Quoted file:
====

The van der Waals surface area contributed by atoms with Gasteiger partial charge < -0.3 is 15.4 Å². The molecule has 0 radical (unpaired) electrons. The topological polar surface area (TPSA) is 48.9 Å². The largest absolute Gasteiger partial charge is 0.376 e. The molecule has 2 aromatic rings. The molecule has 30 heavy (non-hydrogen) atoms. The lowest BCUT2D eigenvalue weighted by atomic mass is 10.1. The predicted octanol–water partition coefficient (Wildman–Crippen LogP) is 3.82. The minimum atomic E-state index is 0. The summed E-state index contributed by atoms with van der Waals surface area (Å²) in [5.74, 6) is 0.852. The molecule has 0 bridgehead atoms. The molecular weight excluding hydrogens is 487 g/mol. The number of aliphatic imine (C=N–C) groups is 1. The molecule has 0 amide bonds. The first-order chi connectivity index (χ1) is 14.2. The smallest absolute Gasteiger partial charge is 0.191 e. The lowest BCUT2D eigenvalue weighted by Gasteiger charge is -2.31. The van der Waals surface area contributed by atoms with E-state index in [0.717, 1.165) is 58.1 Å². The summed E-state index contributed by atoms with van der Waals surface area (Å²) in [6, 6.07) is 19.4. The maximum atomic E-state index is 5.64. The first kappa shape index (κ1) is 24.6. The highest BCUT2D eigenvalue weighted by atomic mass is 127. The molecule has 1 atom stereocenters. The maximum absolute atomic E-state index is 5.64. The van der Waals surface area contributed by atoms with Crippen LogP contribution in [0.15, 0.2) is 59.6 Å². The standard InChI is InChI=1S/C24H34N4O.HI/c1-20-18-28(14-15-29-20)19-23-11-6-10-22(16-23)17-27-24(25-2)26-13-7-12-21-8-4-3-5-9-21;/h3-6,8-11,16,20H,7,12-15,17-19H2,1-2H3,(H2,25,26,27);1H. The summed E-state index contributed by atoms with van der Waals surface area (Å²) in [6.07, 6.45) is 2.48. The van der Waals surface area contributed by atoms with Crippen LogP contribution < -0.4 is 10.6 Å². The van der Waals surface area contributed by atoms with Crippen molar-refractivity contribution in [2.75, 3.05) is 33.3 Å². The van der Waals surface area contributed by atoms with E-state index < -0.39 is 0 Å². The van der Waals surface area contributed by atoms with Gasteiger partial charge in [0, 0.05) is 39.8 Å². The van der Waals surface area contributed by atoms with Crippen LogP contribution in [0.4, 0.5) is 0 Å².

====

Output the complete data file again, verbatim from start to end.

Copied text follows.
The van der Waals surface area contributed by atoms with Gasteiger partial charge < -0.3 is 15.4 Å². The molecule has 0 radical (unpaired) electrons. The topological polar surface area (TPSA) is 48.9 Å². The largest absolute Gasteiger partial charge is 0.376 e. The molecule has 2 aromatic rings. The molecule has 30 heavy (non-hydrogen) atoms. The lowest BCUT2D eigenvalue weighted by atomic mass is 10.1. The predicted octanol–water partition coefficient (Wildman–Crippen LogP) is 3.82. The minimum atomic E-state index is 0. The summed E-state index contributed by atoms with van der Waals surface area (Å²) in [5.74, 6) is 0.852. The molecule has 0 bridgehead atoms. The molecular weight excluding hydrogens is 487 g/mol. The number of aliphatic imine (C=N–C) groups is 1. The molecule has 0 amide bonds. The first-order chi connectivity index (χ1) is 14.2. The smallest absolute Gasteiger partial charge is 0.191 e. The lowest BCUT2D eigenvalue weighted by Gasteiger charge is -2.31. The van der Waals surface area contributed by atoms with E-state index in [0.717, 1.165) is 58.1 Å². The summed E-state index contributed by atoms with van der Waals surface area (Å²) in [6, 6.07) is 19.4. The maximum atomic E-state index is 5.64. The first kappa shape index (κ1) is 24.6. The highest BCUT2D eigenvalue weighted by atomic mass is 127. The molecule has 1 atom stereocenters. The maximum absolute atomic E-state index is 5.64. The van der Waals surface area contributed by atoms with Crippen LogP contribution in [0.15, 0.2) is 59.6 Å². The standard InChI is InChI=1S/C24H34N4O.HI/c1-20-18-28(14-15-29-20)19-23-11-6-10-22(16-23)17-27-24(25-2)26-13-7-12-21-8-4-3-5-9-21;/h3-6,8-11,16,20H,7,12-15,17-19H2,1-2H3,(H2,25,26,27);1H. The summed E-state index contributed by atoms with van der Waals surface area (Å²) in [6.07, 6.45) is 2.48. The van der Waals surface area contributed by atoms with Crippen LogP contribution < -0.4 is 10.6 Å². The van der Waals surface area contributed by atoms with Crippen molar-refractivity contribution in [2.75, 3.05) is 33.3 Å². The van der Waals surface area contributed by atoms with E-state index < -0.39 is 0 Å². The van der Waals surface area contributed by atoms with Gasteiger partial charge in [0, 0.05) is 39.8 Å². The van der Waals surface area contributed by atoms with Crippen LogP contribution in [0.4, 0.5) is 0 Å².